Postman also eludes to the fact that technology and computers are doing away with the printed word. Postman claims “children come to school having been deeply conditioned by the biases of television. There they encounter the world of the printed word. A sort of psychic battle takes place, and there are many casualties-children who can’t learn to read or won’t, children who cannot organize their thought into logical structure even in a simple paragraph, children who cannot attend to lectures or oral explanations for more than a few minutes at a time. They are failures because of a media war going on, and they are on the wrong side of the war.”(17) I do not agree. The printed word is not lost through the use of technology and the computer. Just because the words are not on paper, run through the printing press and bound into a book does not mean the word is any less valid. The use of the computer enhances student learning in my opinion. There are students who are able to learn through the computer that might not be able to learn without it. However, the written word is not lost. For the students whom need the words on paper then it can be printed. How does that hurt students? To me that helps because more students can be reached than ever before. Books are not obsolete. There are libraries, textbooks, magazines, newspapers and more out there for students to use. The use of the visual aspect combined with the written aspect just enhances the abilities of the students.

        There is one factor that I don’t think is being considered. Throughout history there have not been laws that mandated children attend school. The laws that are in place mandating school attendance are relatively new. I know that in my family I can look back to see the evolution of the importance of education. My great grandmother only finished the third grade. Her daughter, my grandmother, went to school until she was of legal age because she attended the Louisiana School for the Deaf. She was not considered the norm. My mother has a Master’s Degree. However, my husband’s family did not place importance on education and he is the first in his family to get a high school diploma. We have matured as a society with the importance that we have placed on getting an education. When looking back throughout time and considering student success it must be factored in that many children did not attend school. Who are we to say that these students would have been successful or not. Typically we would tend to believe that the students who stayed in school were from wealthier families. The families that had to work needed all family members to help. That is not to say that the wealthier people are smarter, but they just have better or more opportunities. Therefore, we cannot gauge whether or not all technology truly leads to student improvement or decline.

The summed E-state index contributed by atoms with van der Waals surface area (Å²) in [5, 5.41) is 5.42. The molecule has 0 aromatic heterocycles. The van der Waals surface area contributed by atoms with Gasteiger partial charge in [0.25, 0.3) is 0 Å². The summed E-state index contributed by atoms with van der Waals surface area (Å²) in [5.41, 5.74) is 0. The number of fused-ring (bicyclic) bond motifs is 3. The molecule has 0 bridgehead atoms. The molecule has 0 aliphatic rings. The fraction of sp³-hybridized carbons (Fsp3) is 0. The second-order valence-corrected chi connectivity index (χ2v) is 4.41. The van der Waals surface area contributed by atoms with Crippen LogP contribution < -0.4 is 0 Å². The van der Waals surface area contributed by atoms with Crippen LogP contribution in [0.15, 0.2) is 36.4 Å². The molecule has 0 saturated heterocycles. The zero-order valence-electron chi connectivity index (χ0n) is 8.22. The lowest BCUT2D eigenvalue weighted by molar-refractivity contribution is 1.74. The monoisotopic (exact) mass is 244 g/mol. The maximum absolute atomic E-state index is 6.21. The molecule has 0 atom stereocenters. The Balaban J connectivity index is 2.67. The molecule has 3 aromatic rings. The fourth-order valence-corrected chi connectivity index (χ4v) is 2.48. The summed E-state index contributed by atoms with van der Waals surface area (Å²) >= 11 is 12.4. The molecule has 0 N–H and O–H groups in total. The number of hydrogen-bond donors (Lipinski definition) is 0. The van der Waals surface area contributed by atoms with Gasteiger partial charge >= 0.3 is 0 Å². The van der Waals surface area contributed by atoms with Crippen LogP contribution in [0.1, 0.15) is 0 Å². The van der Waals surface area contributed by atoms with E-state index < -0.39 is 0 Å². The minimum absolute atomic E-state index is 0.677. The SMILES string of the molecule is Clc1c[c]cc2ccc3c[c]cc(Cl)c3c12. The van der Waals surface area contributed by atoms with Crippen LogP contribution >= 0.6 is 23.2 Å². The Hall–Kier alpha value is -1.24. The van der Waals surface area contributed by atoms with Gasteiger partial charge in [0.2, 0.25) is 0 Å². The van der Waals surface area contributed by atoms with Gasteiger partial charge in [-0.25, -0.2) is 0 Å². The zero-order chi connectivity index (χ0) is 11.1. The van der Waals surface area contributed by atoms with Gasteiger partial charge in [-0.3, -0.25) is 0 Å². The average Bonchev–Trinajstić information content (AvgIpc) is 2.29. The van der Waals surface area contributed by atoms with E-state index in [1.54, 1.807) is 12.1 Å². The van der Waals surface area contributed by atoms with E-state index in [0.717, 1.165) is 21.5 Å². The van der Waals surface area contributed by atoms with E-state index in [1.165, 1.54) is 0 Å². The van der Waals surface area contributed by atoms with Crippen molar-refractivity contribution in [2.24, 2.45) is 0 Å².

Postman also touched a nerve with me when he attributes the introduction of matches to the change of sexual behavior in an African tribe. (p.27) “Members of this community believed it necessary to start a new fire in the fireplace after each act of sexual intercourse. This custom meant that each act of intercourse was something of a public event, since when it was completed someone had to go to a neighboring hut to bring back a burning stick with which to start a fresh fire. Under such conditions, adultery was difficult to conceal.”(28) Why blame the match for the indiscretions of man. The match provided so many positive things for our world, yet we want to blame it for the wrong doing of man. Whether or not the African tribe had a match or not, if someone wanted to cheat they would have found a way. Man needs to be held accountable for his own actions rather than blaming it on the newest thing out. Although there is good and bad associated with all things the responsibility lies on us to handle these things. The scripture that Postman uses throughout his book should be used as the guide to choose the good and recognize the bad that is associated with technology.